7. Why did the Young Lords disappear?
  8. Do you know if there are groups like the Young Lords today? If so, who are they?
  9. The story of the Young Lords is not in school textbooks. Most of you had probably never heard of them prior to watching Pa’lante. Do you think that young Latinxs should know about the history of the YL and, in general, about the history of Latinxs in this country? Why do you think the education system does not teach students about the Young Lords or other similar groups? What would change if Latinxs, and minority students in general, had more information about the activism of their people in this country?

​Preparation for Videoconference: Research, Post

Ask students whether they are active in their communities, and what particular issue(s) they have been involved with. Invite students to choose an issue that they are familiar with or one they would like to learn more about. Examples may include housing, labor rights, education, immigration, etc. There are some examples under the Materials list: “Washeros,” Dreamers,” cleaning workers, and so on.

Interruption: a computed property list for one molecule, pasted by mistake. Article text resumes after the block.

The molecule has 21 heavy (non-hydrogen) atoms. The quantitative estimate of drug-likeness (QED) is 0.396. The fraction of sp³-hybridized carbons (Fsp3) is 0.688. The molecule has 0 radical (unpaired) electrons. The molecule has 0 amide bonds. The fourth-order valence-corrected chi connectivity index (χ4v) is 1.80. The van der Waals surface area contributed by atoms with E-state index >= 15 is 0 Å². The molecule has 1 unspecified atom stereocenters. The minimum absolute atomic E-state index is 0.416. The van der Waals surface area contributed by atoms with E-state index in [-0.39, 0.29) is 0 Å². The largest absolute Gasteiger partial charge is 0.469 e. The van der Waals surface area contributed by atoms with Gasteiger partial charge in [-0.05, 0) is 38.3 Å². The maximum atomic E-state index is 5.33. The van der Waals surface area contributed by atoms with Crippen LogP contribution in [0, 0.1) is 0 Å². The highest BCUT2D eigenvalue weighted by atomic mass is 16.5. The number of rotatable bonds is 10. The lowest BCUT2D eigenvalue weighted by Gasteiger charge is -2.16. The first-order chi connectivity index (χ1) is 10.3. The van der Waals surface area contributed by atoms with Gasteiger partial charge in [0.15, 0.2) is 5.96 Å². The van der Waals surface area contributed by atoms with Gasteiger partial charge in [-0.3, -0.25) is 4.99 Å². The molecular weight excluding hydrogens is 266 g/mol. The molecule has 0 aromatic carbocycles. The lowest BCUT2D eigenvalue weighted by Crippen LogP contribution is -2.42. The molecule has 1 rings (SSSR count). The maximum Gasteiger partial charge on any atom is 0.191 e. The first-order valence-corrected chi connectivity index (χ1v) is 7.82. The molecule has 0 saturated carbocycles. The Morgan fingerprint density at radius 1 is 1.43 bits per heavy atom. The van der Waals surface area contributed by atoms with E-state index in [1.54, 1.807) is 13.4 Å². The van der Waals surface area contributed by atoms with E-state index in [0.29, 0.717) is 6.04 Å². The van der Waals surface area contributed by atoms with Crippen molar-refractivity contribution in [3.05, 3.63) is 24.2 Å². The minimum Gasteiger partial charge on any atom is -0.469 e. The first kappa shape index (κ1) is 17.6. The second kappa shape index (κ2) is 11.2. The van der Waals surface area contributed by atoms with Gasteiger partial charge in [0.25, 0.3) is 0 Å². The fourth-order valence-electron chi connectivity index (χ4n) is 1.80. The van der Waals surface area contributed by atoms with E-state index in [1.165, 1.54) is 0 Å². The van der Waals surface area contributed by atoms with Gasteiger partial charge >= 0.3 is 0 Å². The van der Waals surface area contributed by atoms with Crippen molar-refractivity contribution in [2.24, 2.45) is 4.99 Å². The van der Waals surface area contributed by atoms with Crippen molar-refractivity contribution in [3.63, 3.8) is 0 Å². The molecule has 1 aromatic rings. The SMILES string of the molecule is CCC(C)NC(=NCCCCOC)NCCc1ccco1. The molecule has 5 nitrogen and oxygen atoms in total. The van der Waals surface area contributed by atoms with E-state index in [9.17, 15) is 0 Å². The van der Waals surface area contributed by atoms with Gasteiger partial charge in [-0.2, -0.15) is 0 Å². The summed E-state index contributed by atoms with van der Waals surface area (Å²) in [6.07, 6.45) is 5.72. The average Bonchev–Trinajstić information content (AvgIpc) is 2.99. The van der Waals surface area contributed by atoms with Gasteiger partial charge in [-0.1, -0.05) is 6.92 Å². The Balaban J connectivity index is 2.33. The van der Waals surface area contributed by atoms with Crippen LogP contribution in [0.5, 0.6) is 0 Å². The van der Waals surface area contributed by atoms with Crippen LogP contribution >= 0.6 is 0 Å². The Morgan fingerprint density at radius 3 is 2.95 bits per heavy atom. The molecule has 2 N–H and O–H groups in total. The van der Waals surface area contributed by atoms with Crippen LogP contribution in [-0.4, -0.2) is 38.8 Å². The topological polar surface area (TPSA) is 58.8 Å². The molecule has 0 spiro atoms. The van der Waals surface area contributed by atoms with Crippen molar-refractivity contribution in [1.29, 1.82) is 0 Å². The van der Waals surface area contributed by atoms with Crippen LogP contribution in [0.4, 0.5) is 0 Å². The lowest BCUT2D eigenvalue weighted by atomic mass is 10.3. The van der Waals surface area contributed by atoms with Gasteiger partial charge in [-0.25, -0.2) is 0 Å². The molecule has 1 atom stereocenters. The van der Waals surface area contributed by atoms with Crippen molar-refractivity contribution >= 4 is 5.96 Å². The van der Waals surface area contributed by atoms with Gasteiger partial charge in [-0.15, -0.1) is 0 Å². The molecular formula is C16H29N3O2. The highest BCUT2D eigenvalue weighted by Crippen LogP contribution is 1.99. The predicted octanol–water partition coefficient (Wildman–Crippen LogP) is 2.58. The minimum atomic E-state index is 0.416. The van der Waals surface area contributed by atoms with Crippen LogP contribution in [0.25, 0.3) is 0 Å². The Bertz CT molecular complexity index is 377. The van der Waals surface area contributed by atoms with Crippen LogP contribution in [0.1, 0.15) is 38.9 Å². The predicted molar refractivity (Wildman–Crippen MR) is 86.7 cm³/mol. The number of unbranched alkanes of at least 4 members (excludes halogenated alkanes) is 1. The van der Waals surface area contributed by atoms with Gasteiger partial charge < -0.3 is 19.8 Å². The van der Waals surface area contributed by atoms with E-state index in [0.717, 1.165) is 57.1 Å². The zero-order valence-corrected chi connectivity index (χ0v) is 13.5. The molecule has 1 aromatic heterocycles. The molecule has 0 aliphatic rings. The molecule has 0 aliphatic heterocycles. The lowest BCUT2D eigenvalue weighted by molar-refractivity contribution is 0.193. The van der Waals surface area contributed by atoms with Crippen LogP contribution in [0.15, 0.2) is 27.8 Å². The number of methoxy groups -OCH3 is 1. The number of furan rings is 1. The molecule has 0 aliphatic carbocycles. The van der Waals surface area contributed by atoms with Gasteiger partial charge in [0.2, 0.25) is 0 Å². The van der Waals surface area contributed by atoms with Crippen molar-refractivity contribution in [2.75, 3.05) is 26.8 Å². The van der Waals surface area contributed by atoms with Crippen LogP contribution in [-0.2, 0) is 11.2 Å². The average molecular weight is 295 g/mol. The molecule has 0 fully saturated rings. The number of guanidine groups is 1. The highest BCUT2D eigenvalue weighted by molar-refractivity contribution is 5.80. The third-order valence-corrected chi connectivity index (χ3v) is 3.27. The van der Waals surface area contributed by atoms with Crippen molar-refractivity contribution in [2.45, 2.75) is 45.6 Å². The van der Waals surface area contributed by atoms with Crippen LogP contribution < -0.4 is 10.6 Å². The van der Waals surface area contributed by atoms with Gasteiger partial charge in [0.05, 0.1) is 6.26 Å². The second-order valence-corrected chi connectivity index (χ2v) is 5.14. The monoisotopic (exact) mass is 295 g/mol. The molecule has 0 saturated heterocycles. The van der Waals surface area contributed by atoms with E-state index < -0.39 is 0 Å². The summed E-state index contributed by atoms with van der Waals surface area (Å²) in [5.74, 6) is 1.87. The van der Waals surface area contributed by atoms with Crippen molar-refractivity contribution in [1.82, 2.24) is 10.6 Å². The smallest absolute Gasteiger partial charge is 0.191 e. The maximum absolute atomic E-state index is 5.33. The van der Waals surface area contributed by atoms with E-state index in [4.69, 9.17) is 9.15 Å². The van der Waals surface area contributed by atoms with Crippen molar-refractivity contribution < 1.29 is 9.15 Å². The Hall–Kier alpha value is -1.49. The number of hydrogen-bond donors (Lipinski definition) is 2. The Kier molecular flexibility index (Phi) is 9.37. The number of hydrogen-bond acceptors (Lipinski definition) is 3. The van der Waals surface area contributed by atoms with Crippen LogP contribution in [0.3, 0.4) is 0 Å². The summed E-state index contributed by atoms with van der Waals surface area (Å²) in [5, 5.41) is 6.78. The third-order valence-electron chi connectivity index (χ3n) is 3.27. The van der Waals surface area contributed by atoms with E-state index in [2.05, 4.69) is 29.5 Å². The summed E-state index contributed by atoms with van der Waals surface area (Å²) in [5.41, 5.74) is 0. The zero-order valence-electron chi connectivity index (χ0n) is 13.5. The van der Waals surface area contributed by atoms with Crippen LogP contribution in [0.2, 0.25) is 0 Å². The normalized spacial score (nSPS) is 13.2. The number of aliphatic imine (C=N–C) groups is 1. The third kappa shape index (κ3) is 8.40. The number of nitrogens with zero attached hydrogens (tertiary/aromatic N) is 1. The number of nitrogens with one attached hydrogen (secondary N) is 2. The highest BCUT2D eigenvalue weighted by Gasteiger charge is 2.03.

Ask students to conduct research on the history/background of this issue. Guiding questions may include the following:

  1. What is the issue you’ve selected and how did it come about?
  2. How do the groups who have been active in this issue come together to respond to this issue, and how did this organizing begin?
  3. Where did this activism start? Was there a specific city site for the organized actions?